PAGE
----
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BSNL accuses Airtel of forming cartel with Idea and Vodafone

State-run telco files affidavit in SC on Thursday claiming private firms formed cartel to limit expenditures
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First Published: Thu, Apr 25 2013. 10 54 PM IST
The 2010 3G spectrum auction saw heavy bidding, with no operator succeeding in getting spectrum in all 22 circles across India. Photo: Pradeep Gaur/Mint
The 2010 3G spectrum auction saw heavy bidding, with no operator succeeding in getting spectrum in all 22 circles across India. Photo: Pradeep Gaur/Mint
Updated: Fri, Apr 26 2013. 12 01 AM IST
New Delhi: State-owned Bharat Sanchar Nigam Ltd (BSNL) accused rival Bharti Airtel Ltd of forming a cartel with Vodafone India Ltd and Idea Cellular Ltd to bid selectively in the 3G spectrum auction in 2010 to limit their spendings on airwaves, according to an affidavit filed by the state-run company in the Supreme Court on Thursday.
The apex court will next hear the case on 9 May.
BSNL has accused Bharti Airtel of “entering into illegal arrangements for roaming in contravention of the terms of the licence held by them”, according to a copy of the affidavit, reviewed by Mint. “These arrangements have caused the government exchequer huge losses in terms of spectrum charges (paid at the time of the spectrum auction) and spectrum usage charges, that are paid annually as a percentage of the annual gross revenue of the telecom service provider,” affidavit said.
BSNL alleged that the private telecom operators had bid selectively as a cartel in the 2010 auction in order to limit their individual spending on spectrum and yet as a whole maximize their coverage, said BSNL officials and a lawyer requesting anonymity due to subjudice nature of the case.
BSNL has asked the court to dismiss Bharti’s petition that seeks quashing of DoT notices with costs.
The 2010 3G spectrum auction saw heavy bidding, with no operator succeeding in getting spectrum in all 22 circles across the country. The 3G auction earned the government almost Rs.70,000 crore. The broadband wireless access spectrum auction, which immediately followed the 3G auction, generated an additional Rs.40,000 crore for the government.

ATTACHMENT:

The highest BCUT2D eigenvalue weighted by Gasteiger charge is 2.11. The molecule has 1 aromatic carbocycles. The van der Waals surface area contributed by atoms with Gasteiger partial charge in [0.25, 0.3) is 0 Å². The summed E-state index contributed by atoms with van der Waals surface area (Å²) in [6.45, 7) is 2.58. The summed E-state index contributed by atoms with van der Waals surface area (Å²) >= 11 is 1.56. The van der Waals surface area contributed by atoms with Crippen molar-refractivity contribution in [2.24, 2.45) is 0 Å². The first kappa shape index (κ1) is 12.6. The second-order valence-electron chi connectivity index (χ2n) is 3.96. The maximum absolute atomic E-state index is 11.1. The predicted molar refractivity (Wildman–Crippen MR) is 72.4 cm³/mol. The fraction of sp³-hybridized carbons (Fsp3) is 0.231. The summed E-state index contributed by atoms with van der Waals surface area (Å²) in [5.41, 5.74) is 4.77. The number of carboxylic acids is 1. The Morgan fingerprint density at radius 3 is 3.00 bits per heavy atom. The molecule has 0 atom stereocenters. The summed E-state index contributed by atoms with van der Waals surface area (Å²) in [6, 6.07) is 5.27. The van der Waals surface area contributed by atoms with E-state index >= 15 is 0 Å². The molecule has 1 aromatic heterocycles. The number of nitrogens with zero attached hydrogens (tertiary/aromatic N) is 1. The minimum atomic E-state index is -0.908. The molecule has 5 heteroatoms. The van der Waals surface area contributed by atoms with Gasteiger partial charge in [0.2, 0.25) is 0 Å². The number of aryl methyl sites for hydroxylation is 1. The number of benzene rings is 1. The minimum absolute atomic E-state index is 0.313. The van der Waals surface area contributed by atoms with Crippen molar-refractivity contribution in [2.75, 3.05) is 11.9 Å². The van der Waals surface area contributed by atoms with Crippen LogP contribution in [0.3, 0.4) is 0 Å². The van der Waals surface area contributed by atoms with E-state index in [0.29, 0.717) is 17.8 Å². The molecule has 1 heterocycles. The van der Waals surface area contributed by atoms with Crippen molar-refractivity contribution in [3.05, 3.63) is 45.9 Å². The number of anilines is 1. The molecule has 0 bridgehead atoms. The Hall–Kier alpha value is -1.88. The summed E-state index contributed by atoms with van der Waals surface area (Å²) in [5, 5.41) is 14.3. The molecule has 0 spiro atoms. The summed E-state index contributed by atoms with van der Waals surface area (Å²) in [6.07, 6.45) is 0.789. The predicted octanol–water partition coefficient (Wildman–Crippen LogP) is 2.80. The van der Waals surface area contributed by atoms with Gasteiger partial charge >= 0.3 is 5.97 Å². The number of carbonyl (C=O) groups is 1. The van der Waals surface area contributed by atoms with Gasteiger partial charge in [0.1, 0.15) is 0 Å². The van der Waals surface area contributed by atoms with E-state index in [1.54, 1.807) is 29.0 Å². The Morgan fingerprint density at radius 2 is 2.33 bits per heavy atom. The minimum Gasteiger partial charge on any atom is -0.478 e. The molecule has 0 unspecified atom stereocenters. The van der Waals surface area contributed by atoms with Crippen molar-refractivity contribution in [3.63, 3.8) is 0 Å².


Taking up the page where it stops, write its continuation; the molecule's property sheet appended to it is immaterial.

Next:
Bharti paid around Rs.12,300 crore for spectrum in 13 circles, Vodafone paid Rs.11,600 crore for spectrum in nine circles while Idea paid Rs.5,700 crore for spectrum in 11 circles.
BSNL, which was exempted from participating in the auction, had to pay Rs.10,186 crore for spectrum reserved for it by the government in 20 circles where it operates.
In July 2010, the three operators (Bharti, Vodafone and Idea) had announced that they had signed intra-circle roaming agreements, with each other, through which they would be able to offer 3G services across the country. Subsequently, DoT declared these agreements illegal and sent notices to the operators which were contested in the courts.
Earlier this year, the department sent notices to the private operators with a penalty component of Rs.50 crore for every circle where they were offering 3G services, without winning the necessary spectrum in the 2010 auction. The total penalty imposed on Bharti by the DoT is Rs.350 crore, Vodafone Rs.550 crore and Idea Rs.450 crore.
BSNL has contended that the private operators have not spent any money in circles where they did not win any spectrum, and are still acquiring new customers. In contrast, BSNL said it has spent significant amount of money setting up infrastructure across the country. The court has subsequently barred the operators from acquiring new 3G customers (in the impacted circles) till it decides on the case.
On Thursday, DoT also filed an affidavit in the case, sticking to its contention that the operators were not allowed to offer 3G services in circles where their licences were not amended to offer 3G services. DoT has also said that spectrum sharing was not allowed and allowing the operators to offer the services has undermined the objectives of the spectrum auction.
The case has reached the Supreme Court after the Delhi high court set aside a stay on any coercive action against the operators by DoT on the basis of the notices.
The decision came on an appeal by Reliance Communications Ltd that said the roaming agreements were causing a loss of thousands of crores in lost revenue. The operators (Bharti, Vodafone, Idea) then appealed this verdict in the Supreme Court.
“The (telecom) policy talks of technology neutrality and encouraging the sharing of a scarce natural resource whereas the government is going after the operators for doing exactly that,” said Hemant Joshi, a partner at Deloitte Haskins & Sells.
Bharti, Vodafone and Idea declined to comment on the story. In an earlier statement on the issue, Bharti spokesperson had said that the 3G roaming services are clearly permissible under the terms of the license issued by DoT.
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First Published: Thu, Apr 25 2013. 10 54 PM IST
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